How the Coming Shift in Monetary Policy Will Affect Your Investments
By Sasha Cekerevac for Investment Contrarians |
One of the most interesting debates regarding monetary policy is emanating from the Federal Reserve members themselves. The Federal Reserve’s current monetary policy program includes an $85.0-billion monthly asset-purchase program. Recent comments made by many of the Federal Reserve members indicate that they are as unsure about the current monetary policy program as the rest of us.
Increasingly, it appears that more Federal Reserve members are leaning toward reducing and even eliminating the current aggressive monetary policy program of bond buying, and doing so sooner rather than later.
Conversely, there are still several Federal Reserve members who currently vote on monetary policy and want to continue the asset-purchase program, as they don’t see an economic recovery coming anytime soon.
This divergence makes it extremely difficult to predict the future of monetary policy. This is important, because when the Federal Reserve indicates that it will begin reducing its bond-purchasing program, it will have large ramifications throughout various markets.
Personally, I have been of the opinion that the Federal Reserve will begin to reduce its aggressive monetary policy program, or at least indicate that it plans to do so, later this summer or early fall. This shift in monetary policy, I believe, will cause many assets to decrease in price, with bonds being sold off and stocks getting hit as well.
Economically, there are many mixed and conflicting data points. Both vehicle sales and housing are strong points in the economy; however, manufacturing still continues to lag. As well, the recent survey by the Federal Reserve Bank of Philadelphia indicated that current manufacturing conditions are weak, but that business owners are optimistic about the future.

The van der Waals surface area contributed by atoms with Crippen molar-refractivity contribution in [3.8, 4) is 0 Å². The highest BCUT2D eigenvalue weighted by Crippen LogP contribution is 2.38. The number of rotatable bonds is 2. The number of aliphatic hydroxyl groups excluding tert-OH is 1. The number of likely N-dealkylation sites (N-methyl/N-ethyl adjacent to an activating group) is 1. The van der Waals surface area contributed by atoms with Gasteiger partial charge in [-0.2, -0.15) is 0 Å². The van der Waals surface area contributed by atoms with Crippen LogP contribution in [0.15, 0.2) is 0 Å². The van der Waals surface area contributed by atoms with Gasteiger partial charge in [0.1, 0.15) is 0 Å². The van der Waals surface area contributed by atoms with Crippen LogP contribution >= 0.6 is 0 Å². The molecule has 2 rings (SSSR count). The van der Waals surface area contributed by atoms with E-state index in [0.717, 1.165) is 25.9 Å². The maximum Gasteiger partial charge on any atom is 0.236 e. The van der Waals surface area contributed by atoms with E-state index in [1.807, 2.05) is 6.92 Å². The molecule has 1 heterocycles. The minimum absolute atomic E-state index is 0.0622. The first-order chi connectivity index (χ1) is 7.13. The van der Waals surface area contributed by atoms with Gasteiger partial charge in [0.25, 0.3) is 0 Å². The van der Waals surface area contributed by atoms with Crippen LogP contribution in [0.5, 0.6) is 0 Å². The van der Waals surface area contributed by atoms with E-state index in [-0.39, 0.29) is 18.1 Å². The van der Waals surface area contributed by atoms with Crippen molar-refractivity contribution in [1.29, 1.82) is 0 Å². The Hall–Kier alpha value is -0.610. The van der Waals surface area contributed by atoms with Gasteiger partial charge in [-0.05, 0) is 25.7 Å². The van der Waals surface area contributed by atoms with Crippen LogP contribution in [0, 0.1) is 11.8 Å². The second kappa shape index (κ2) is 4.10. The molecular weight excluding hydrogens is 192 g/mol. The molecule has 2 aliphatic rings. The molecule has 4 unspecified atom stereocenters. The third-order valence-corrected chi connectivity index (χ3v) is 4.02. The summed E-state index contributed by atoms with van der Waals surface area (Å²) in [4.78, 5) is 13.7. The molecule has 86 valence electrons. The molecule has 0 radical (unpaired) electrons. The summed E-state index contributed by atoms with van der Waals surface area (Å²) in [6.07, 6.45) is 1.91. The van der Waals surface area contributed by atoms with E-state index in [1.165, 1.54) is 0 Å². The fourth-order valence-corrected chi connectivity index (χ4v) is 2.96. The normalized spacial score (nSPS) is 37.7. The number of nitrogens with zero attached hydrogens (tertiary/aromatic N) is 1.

Those types of mixed messages are causing considerable difficulty for analysts, economists, investors, and Federal Reserve members in trying to determine what the best course for monetary policy is. Investors need to incorporate some estimate of future economic activity and monetary policy into their valuation models when buying stocks and bonds; however, it’s extremely complicated to do so when the data indicate various potential outcomes.
Additionally, while jobs have been created, the level of employment growth has been far from optimal. With the continued decrease in the participation rate, this has allowed the unemployment rate to drop. However, this type of decrease in the unemployment rate does not satisfy the Federal Reserve, because they are all too aware that people dropping out of the labor force is not part of a healthy economy. This is part of the reason why they have taken on such an aggressive monetary policy stance.
What is surprising to me is that given the current economy, so many Federal Reserve members are now voicing their shared opinion that the aggressive monetary policy stance of $85.0 billion per month in asset purchases should be reduced or even eliminated.
We cannot ignore the recent statements, and one should begin incorporating this probability when calculating both bond and stock investments. Considering the Federal Reserve is such a large purchaser of bonds, creating a backstop of support, in my opinion, it would make sense to exit fixed-income positions; these will drop substantially in value once the Federal Reserve reduces and eliminates its asset-purchase program.